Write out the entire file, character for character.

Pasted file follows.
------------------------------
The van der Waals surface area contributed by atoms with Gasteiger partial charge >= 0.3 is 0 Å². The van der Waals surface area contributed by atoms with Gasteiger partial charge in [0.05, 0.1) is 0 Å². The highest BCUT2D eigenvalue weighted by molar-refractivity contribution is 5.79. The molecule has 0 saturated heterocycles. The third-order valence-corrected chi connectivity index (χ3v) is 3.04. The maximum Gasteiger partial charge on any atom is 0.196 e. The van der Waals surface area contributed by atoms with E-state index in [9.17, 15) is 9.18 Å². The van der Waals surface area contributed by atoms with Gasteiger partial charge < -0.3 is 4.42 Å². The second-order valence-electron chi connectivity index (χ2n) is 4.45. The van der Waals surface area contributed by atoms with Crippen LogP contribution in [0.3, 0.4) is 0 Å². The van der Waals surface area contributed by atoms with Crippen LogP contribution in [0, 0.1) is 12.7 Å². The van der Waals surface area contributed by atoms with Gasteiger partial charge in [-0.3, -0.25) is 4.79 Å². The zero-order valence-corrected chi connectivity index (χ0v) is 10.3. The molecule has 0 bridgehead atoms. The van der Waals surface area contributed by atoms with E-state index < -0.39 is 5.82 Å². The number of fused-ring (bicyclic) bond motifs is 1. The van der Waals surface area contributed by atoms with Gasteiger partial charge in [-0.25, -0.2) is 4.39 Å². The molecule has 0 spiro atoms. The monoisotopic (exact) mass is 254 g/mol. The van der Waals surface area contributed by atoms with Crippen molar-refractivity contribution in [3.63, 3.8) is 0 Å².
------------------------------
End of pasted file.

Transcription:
The van der Waals surface area contributed by atoms with Gasteiger partial charge >= 0.3 is 0 Å². The van der Waals surface area contributed by atoms with Gasteiger partial charge in [0.05, 0.1) is 0 Å². The highest BCUT2D eigenvalue weighted by molar-refractivity contribution is 5.79. The molecule has 0 saturated heterocycles. The third-order valence-corrected chi connectivity index (χ3v) is 3.04. The maximum Gasteiger partial charge on any atom is 0.196 e. The van der Waals surface area contributed by atoms with E-state index in [9.17, 15) is 9.18 Å². The van der Waals surface area contributed by atoms with Gasteiger partial charge < -0.3 is 4.42 Å². The second-order valence-electron chi connectivity index (χ2n) is 4.45. The van der Waals surface area contributed by atoms with Crippen LogP contribution in [0.3, 0.4) is 0 Å². The van der Waals surface area contributed by atoms with Crippen LogP contribution in [0, 0.1) is 12.7 Å². The van der Waals surface area contributed by atoms with Gasteiger partial charge in [-0.3, -0.25) is 4.79 Å². The zero-order valence-corrected chi connectivity index (χ0v) is 10.3. The molecule has 0 bridgehead atoms. The van der Waals surface area contributed by atoms with E-state index < -0.39 is 5.82 Å². The number of fused-ring (bicyclic) bond motifs is 1. The van der Waals surface area contributed by atoms with Gasteiger partial charge in [-0.25, -0.2) is 4.39 Å². The molecule has 0 spiro atoms. The monoisotopic (exact) mass is 254 g/mol. The van der Waals surface area contributed by atoms with Crippen molar-refractivity contribution in [3.63, 3.8) is 0 Å².